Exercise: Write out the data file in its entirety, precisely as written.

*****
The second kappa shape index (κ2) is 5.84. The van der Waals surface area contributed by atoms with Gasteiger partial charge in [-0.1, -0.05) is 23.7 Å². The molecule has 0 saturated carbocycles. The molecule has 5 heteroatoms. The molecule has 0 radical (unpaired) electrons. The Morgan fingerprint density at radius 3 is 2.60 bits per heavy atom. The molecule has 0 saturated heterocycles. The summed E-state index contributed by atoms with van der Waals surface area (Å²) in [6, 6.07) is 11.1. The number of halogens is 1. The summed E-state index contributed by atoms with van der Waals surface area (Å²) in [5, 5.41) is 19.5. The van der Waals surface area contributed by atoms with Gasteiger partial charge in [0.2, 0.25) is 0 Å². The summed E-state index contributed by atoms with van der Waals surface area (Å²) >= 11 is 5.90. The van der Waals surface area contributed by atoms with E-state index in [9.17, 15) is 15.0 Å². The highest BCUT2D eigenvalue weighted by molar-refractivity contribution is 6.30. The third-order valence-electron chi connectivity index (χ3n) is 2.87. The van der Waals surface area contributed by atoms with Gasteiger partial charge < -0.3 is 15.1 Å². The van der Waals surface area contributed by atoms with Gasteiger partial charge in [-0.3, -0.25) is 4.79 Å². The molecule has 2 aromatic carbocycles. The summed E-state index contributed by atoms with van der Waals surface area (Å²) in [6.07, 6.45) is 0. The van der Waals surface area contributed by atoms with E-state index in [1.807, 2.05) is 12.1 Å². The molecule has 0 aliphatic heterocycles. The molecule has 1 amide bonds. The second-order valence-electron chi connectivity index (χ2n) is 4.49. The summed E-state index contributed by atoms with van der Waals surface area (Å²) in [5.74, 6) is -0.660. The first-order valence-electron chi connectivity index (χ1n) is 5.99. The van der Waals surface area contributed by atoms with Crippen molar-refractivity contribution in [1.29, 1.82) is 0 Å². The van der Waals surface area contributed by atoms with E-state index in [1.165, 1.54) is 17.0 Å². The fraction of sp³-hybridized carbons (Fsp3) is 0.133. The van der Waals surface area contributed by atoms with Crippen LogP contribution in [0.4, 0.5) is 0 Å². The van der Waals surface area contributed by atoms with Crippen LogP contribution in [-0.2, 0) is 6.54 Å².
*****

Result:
The second kappa shape index (κ2) is 5.84. The van der Waals surface area contributed by atoms with Gasteiger partial charge in [-0.1, -0.05) is 23.7 Å². The molecule has 0 saturated carbocycles. The molecule has 5 heteroatoms. The molecule has 0 radical (unpaired) electrons. The Morgan fingerprint density at radius 3 is 2.60 bits per heavy atom. The molecule has 0 saturated heterocycles. The summed E-state index contributed by atoms with van der Waals surface area (Å²) in [6, 6.07) is 11.1. The number of halogens is 1. The summed E-state index contributed by atoms with van der Waals surface area (Å²) in [5, 5.41) is 19.5. The van der Waals surface area contributed by atoms with Gasteiger partial charge in [0.2, 0.25) is 0 Å². The summed E-state index contributed by atoms with van der Waals surface area (Å²) >= 11 is 5.90. The van der Waals surface area contributed by atoms with E-state index in [9.17, 15) is 15.0 Å². The highest BCUT2D eigenvalue weighted by molar-refractivity contribution is 6.30. The third-order valence-electron chi connectivity index (χ3n) is 2.87. The van der Waals surface area contributed by atoms with Gasteiger partial charge < -0.3 is 15.1 Å². The van der Waals surface area contributed by atoms with Gasteiger partial charge in [-0.3, -0.25) is 4.79 Å². The molecule has 2 aromatic carbocycles. The summed E-state index contributed by atoms with van der Waals surface area (Å²) in [6.07, 6.45) is 0. The van der Waals surface area contributed by atoms with E-state index in [1.807, 2.05) is 12.1 Å². The molecule has 0 aliphatic heterocycles. The molecule has 1 amide bonds. The second-order valence-electron chi connectivity index (χ2n) is 4.49. The summed E-state index contributed by atoms with van der Waals surface area (Å²) in [5.74, 6) is -0.660. The first-order valence-electron chi connectivity index (χ1n) is 5.99. The van der Waals surface area contributed by atoms with Crippen molar-refractivity contribution in [1.29, 1.82) is 0 Å². The van der Waals surface area contributed by atoms with E-state index in [1.165, 1.54) is 17.0 Å². The fraction of sp³-hybridized carbons (Fsp3) is 0.133. The van der Waals surface area contributed by atoms with Crippen LogP contribution in [0.4, 0.5) is 0 Å². The van der Waals surface area contributed by atoms with Crippen LogP contribution in [-0.2, 0) is 6.54 Å².